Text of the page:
Senna charts the physical and spiritual achievements of the driver from his first race in Formula One in 1984 until his tragic death during a race a decade later.
Using stunning footage – much of which has been drawn from previously unseen F1 archives – Senna has been released to great reviews in the driver’s Brazilian homeland as well as in Japan. The film was also screened at this year’s Sundance Festival, where it won the World Cinema Audience Award for Documentary.
The remarkable Senna is the latest in a series of accolades for Asif, who received a number of awards including two Baftas for his 2002 film The Warrior. But the 39-year-old from Hackney, north London, says directing Senna presented its own unique challenges.
"One was the length," explains Asif, who graduated from his Film, Video and Photographic Arts BA at Westminster in 1994, the same year that Senna died. “There were so many brilliant stories in Senna’s life that our biggest problem was what to leave out. The first assembly we screened was five hours long and we spent a couple of years editing it down to 100 minutes.
“All of the interesting stories took place in prep or post-production because of the unique way the film was made. A special moment came when we first screened the locked picture for Senna’s family at Cannes in 2010.
“The tension and emotion in the room was unbearable. There were a lot of tears, but Ayrton’s sister Viviane said afterwards that we had captured the perfect balance of the genius on the track, and humanity of the man away from it.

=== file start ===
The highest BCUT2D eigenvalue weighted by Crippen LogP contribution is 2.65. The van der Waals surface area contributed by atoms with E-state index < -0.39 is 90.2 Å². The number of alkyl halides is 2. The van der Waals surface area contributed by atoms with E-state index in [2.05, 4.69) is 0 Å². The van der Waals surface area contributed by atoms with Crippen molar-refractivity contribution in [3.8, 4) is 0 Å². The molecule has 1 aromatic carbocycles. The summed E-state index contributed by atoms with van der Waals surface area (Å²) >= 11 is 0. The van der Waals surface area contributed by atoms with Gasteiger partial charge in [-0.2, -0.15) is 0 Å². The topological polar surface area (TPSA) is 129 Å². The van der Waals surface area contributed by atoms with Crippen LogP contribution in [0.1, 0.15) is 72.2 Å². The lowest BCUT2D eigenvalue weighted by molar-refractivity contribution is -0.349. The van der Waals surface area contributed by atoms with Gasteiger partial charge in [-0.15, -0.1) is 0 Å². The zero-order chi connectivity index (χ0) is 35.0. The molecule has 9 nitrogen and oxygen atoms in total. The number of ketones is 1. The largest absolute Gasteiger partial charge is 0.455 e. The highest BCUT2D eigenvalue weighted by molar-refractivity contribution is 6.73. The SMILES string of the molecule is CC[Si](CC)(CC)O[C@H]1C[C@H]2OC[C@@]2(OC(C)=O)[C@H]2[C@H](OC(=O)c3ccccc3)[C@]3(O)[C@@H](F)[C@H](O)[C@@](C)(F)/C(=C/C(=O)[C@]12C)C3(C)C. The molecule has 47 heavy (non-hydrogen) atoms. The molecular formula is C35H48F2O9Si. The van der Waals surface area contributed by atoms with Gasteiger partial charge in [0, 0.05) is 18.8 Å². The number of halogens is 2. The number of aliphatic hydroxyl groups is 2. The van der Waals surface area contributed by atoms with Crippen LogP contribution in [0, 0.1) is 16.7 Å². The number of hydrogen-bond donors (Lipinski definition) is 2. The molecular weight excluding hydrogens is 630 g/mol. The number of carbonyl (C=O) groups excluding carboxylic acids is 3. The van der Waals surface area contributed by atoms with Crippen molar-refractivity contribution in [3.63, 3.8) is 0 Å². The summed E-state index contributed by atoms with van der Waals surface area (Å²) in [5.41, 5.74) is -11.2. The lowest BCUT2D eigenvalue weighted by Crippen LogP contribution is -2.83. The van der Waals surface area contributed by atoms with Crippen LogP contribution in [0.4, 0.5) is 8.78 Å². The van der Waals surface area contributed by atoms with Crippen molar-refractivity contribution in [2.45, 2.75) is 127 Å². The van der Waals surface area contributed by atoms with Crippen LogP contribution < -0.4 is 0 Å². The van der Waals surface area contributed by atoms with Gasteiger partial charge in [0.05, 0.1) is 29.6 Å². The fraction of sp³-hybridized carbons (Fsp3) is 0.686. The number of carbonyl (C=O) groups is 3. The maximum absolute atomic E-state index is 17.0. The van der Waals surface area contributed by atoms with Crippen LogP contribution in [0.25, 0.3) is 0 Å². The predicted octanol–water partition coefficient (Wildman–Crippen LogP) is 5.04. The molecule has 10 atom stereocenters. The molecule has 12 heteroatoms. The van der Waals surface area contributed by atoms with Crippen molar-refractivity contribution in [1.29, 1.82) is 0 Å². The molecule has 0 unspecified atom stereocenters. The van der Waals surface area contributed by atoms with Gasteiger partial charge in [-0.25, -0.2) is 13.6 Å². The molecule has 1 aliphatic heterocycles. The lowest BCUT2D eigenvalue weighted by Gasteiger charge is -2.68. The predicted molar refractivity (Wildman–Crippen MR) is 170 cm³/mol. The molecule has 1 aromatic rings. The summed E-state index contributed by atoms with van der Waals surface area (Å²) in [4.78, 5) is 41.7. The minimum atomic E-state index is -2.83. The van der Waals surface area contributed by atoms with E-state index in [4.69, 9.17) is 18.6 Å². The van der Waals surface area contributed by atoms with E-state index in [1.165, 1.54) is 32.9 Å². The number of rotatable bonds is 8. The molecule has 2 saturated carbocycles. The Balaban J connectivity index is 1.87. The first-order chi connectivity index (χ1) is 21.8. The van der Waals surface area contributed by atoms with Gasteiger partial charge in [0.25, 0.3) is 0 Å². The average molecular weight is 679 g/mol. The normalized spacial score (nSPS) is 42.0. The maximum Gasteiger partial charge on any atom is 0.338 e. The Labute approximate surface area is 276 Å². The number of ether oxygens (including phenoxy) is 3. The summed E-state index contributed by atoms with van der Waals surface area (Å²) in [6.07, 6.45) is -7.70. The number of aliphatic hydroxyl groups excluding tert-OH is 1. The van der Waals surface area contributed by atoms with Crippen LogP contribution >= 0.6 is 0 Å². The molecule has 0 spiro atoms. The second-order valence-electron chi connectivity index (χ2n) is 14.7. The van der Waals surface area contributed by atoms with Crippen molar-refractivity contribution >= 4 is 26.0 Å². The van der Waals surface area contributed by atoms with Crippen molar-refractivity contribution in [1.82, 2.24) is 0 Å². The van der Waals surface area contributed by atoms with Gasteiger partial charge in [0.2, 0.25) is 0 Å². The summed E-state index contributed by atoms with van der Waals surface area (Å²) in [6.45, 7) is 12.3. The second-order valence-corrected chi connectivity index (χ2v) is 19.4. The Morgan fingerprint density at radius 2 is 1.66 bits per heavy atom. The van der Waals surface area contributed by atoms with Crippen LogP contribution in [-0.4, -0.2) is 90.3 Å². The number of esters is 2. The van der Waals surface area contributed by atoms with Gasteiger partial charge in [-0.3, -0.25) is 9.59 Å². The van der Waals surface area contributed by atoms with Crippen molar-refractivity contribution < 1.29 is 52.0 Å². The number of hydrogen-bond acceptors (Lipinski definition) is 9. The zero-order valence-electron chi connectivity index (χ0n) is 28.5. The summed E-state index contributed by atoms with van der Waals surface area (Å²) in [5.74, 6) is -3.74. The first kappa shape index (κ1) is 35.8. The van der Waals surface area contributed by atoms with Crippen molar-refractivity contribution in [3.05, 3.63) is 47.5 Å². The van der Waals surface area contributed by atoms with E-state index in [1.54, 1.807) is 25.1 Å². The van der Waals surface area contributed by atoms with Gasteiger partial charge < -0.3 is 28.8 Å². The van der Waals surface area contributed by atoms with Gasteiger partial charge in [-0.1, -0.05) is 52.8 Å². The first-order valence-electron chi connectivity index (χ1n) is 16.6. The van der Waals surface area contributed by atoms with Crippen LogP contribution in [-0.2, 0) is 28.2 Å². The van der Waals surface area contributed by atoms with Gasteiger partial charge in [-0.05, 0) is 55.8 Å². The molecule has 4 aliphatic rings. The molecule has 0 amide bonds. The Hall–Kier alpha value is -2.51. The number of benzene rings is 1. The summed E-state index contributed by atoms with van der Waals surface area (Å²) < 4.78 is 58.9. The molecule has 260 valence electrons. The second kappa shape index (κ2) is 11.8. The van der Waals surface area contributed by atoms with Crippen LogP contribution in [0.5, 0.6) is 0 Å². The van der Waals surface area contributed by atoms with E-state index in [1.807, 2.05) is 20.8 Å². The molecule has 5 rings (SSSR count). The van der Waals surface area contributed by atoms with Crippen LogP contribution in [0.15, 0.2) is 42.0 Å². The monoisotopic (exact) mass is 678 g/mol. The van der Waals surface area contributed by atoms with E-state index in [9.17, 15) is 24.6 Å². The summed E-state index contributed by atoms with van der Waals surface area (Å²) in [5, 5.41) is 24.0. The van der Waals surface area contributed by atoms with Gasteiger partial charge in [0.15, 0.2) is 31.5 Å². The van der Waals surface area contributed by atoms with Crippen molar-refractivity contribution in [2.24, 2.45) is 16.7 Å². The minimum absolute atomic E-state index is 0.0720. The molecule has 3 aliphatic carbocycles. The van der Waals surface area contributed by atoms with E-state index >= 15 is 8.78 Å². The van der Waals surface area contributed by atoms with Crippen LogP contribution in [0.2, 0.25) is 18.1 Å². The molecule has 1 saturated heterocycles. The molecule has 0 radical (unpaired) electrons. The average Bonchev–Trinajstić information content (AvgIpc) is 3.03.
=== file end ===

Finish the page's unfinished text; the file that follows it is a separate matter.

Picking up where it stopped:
“We’ve been able to make a film that seems to work for the Formula One fans and the hardcore Senna fans, but also for the people who have assumed all their life that they have no interest in the sport. Because it’s about a great character, an amazing, passionate man, who just happens to be a racing driver.”
The film was chosen to be the gala opening screening of the prestigious London International Documentary Festival this evening at the Barbican, and will also receive a special preview screening at the British Film Institute on 25 May, followed by a Q&A with Asif. But both these screenings are already fully booked, and film fans will have to wait until 3 June for official UK cinema release.
Senna was written by Manish Pandey and produced by the Working Title Films. Working Title co-founder Tim Bevan, who has worked on some of the biggest British films of the past 25 years including Four Weddings and a Funeral, Shaun of the Dead and Frost/Nixon, believes Senna will be one of the most successful documentary cinema releases. He has recently lent support to the University of Westminster’s project to revive the birthplace of British cinema at the University’s headquarters building in the heart of London.
Both Kapadia and Bevan have been kind to engage regularly with the University’s film students, sharing their professional experiences with new talent emerging from our School of Media, Arts and Design.